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Armenia’s Crime Rate Keeps Rising


Armenia - The the entrance to a bank in Yerevan is cordoned off by police after an attempted robbery, May 3, 2018.

The number of various crimes committed and officially registered in Armenia continued to grow in the first half of this year, a senior police official said on Wednesday.

The chief of the Armenian police staff, Colonel Armen Ghukasian, said law-enforcement authorities recorded 12,225 crimes in this period, up by 9 percent from January-June 2018. Burglaries and thefts accounted for the bulk of this increase, he told reporters.

The police reported an 11 percent rise in crimes last year. The chief of the national police service, Valeri Osipian said in November that many crimes were underreported under his predecessors. Besides, he said, victims of petty crimes are now less reluctant to report them because of greater public trust in the police.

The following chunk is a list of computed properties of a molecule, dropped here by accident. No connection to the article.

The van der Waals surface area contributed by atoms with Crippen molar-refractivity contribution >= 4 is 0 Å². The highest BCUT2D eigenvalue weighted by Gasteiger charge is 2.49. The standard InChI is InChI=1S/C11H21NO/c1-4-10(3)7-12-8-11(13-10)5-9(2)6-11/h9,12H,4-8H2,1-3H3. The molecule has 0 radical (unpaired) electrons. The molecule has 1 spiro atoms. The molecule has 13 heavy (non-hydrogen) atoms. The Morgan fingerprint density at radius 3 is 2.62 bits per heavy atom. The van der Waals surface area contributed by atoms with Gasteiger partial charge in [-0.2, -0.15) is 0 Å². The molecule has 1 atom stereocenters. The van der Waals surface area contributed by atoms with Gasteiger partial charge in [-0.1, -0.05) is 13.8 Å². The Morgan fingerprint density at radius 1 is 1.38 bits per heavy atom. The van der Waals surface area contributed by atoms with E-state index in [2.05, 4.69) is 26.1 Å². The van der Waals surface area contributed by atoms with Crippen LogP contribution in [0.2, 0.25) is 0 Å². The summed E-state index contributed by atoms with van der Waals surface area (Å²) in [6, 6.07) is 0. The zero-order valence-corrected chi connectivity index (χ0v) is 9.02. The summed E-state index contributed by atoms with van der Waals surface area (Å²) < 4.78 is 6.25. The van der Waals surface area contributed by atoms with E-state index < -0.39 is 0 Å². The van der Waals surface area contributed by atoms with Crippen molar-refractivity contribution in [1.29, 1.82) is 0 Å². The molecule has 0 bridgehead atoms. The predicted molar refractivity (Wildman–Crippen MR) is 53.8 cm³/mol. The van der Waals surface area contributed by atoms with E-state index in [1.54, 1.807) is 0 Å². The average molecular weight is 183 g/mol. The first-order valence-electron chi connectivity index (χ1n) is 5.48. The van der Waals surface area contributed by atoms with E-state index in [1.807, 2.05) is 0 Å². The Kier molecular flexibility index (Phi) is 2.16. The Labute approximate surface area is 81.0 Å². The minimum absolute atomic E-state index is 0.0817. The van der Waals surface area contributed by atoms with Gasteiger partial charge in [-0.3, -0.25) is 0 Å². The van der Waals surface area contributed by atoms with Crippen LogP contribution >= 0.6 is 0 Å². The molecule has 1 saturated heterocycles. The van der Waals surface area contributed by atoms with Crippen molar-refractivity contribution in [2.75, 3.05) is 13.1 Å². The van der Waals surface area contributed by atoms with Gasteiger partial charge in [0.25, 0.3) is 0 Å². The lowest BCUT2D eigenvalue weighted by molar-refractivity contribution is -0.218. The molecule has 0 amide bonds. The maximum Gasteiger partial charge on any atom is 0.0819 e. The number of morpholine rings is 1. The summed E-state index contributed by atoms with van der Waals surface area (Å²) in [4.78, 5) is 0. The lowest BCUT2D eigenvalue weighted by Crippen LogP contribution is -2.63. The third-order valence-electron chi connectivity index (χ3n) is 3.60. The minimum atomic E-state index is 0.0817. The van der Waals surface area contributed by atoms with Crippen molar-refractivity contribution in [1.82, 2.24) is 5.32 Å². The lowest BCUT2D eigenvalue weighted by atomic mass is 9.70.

Ghukasian echoed that statement when he commented on the reasons for the increased crime rate at a joint news conference with Osipian. He argued that the number of crime reports submitted by Armenians to police stations across the country rose by more than 16 percent in the first half of 2019.

Armenia - Armen Ghukasian, the chief of the police staff, at a news conference in Yerevan, January 30, 2019.
Armenia - Armen Ghukasian, the chief of the police staff, at a news conference in Yerevan, January 30, 2019.

In Ghukasian’s words, a general amnesty declared by the Armenian authorities in October also had “some impact” on crime statistics. The amnesty led to the early release from prison of some 650 convicts. In Ghukasian’s words, 88 of them have been arrested again for committing more offenses.

“We can presume that the individuals freed under the amnesty may have also committed other crimes that have not yet been solved,” added the police official.

Osipian noted, for his part, that since January 2018 more than a thousand other convicts have been freed because of completing their prison sentences or being granted parole.

Critics of the current government say that the police have been softer on crime after the 2018 “Velvet Revolution.” Osipian has repeatedly dismissed such claims. He again stated on Wednesday that he has practically eliminated corruption in the police ranks since taking office in May 2018.

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